Document Detail


Does a zone of increased perfusion exist around negative-pressure dressings?
MedLine Citation:
PMID:  23783056     Owner:  NLM     Status:  MEDLINE    
Abstract/OtherAbstract:
BACKGROUND: Although recent work has demonstrated that perfusion adjacent to a negative-pressure wound therapy dressing is decreased, laser Doppler studies have indicated that there is a zone of increased perfusion a couple of centimeters away. The existence of such a zone of increased perfusion is counterintuitive to the fact that negative-pressure wound therapy has been shown to increase tissue pressure. This study, using an alternative to laser Doppler, evaluated whether such a zone exists.
METHODS: Six volunteers were randomized into three groups to test different suction pressures (-75, -125, and -400 mmHg). Each volunteer would have two dressings applied on either side of the lower back. A thermal imaging camera was used to assess perfusion around the dressing during different phases (e.g., "Suction on" and "Suction off"). The mean area under the curve for each phase was compared with those of other phases by means of one-way analysis of variance. Each condition (phase) was compared in a systematic manner with every other by means of Fisher's least significant difference for post hoc comparisons. A Pearson's correlation was determined to test the effects of the different suction pressure groups.
RESULTS: No significant difference could be demonstrated for the area under the curve for the different phases. There was no significant correlation between the three suction pressures tested and the difference between the mean area under the curve for "Dressing on, no suction" and the two "Suction on" periods (Pearson correlation = 0.24; p > 0.4).
CONCLUSIONS: Thermographic evaluation of tissue around a negative-pressure dressing did not demonstrate a zone of increased perfusion, contrary to other studies, which used laser Doppler. This is in keeping with recent work demonstrating that negative-pressure wound therapy increases tissue pressure while the dressing is applying suction.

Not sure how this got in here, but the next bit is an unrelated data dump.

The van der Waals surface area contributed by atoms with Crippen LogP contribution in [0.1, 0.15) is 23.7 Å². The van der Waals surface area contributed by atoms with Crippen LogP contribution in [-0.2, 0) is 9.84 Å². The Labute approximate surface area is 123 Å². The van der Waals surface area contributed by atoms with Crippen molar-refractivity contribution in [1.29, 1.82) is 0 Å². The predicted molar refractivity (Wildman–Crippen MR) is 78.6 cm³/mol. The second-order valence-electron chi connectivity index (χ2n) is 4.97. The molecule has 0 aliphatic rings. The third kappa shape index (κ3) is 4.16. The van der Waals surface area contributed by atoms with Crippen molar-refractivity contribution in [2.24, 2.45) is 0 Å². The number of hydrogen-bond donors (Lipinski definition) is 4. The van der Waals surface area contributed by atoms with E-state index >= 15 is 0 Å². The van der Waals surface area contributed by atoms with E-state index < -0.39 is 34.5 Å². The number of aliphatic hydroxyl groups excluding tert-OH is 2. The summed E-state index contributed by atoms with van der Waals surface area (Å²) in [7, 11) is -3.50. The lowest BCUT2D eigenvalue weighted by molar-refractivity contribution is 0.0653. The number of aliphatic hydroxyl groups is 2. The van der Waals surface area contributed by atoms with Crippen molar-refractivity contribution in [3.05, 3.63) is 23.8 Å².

CLINICAL QUESTION/LEVEL OF EVIDENCE: Therapeutic, V.
Authors:
Nicolas Kairinos; William J M Holmes; Michael Solomons; Donald A Hudson; Delawir Kahn
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Publication Detail:
Type:  Journal Article; Randomized Controlled Trial; Research Support, Non-U.S. Gov't    
Journal Detail:
Title:  Plastic and reconstructive surgery     Volume:  132     ISSN:  1529-4242     ISO Abbreviation:  Plast. Reconstr. Surg.     Publication Date:  2013 Oct 
Date Detail:
Created Date:  2013-10-01     Completed Date:  2013-12-03     Revised Date:  2014-10-13    
Medline Journal Info:
Nlm Unique ID:  1306050     Medline TA:  Plast Reconstr Surg     Country:  United States    
Other Details:
Languages:  eng     Pagination:  978-87     Citation Subset:  AIM; IM    
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MeSH Terms
Descriptor/Qualifier:
Adult
Female
Healthy Volunteers
Humans
Hyperemia / diagnosis*,  etiology*,  physiopathology
Laser-Doppler Flowmetry
Male
Negative-Pressure Wound Therapy / methods*
Regional Blood Flow / physiology*
Skin / blood supply*
Skin Temperature / physiology
Suction / methods
Thermography
Young Adult

From MEDLINE®/PubMed®, a database of the U.S. National Library of Medicine


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